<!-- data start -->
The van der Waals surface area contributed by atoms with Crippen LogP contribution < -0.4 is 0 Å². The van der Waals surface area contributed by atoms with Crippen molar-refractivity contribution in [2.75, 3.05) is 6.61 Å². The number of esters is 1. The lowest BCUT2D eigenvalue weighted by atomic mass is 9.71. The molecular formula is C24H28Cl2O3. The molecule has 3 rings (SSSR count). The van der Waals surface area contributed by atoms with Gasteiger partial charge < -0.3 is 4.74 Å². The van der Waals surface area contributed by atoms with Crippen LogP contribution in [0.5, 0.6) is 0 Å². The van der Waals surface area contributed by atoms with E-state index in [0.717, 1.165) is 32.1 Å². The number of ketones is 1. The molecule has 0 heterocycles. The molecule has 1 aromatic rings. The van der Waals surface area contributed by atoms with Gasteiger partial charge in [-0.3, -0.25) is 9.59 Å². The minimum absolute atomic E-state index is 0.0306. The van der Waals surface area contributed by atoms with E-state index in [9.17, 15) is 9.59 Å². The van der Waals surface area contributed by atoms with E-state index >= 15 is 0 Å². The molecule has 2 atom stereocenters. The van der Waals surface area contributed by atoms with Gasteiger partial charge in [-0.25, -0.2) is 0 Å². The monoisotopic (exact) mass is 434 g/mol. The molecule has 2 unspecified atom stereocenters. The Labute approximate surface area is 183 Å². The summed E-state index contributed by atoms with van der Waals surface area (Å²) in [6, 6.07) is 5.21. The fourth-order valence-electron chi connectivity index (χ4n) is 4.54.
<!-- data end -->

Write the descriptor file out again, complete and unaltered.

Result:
The van der Waals surface area contributed by atoms with Crippen LogP contribution < -0.4 is 0 Å². The van der Waals surface area contributed by atoms with Crippen molar-refractivity contribution in [2.75, 3.05) is 6.61 Å². The number of esters is 1. The lowest BCUT2D eigenvalue weighted by atomic mass is 9.71. The molecular formula is C24H28Cl2O3. The molecule has 3 rings (SSSR count). The van der Waals surface area contributed by atoms with Gasteiger partial charge < -0.3 is 4.74 Å². The van der Waals surface area contributed by atoms with Crippen LogP contribution in [0.5, 0.6) is 0 Å². The van der Waals surface area contributed by atoms with E-state index in [0.717, 1.165) is 32.1 Å². The number of ketones is 1. The molecule has 0 heterocycles. The molecule has 1 aromatic rings. The van der Waals surface area contributed by atoms with Gasteiger partial charge in [-0.3, -0.25) is 9.59 Å². The minimum absolute atomic E-state index is 0.0306. The van der Waals surface area contributed by atoms with E-state index in [9.17, 15) is 9.59 Å². The van der Waals surface area contributed by atoms with E-state index >= 15 is 0 Å². The molecule has 2 atom stereocenters. The van der Waals surface area contributed by atoms with Gasteiger partial charge in [-0.25, -0.2) is 0 Å². The monoisotopic (exact) mass is 434 g/mol. The molecule has 2 unspecified atom stereocenters. The Labute approximate surface area is 183 Å². The summed E-state index contributed by atoms with van der Waals surface area (Å²) in [6, 6.07) is 5.21. The fourth-order valence-electron chi connectivity index (χ4n) is 4.54.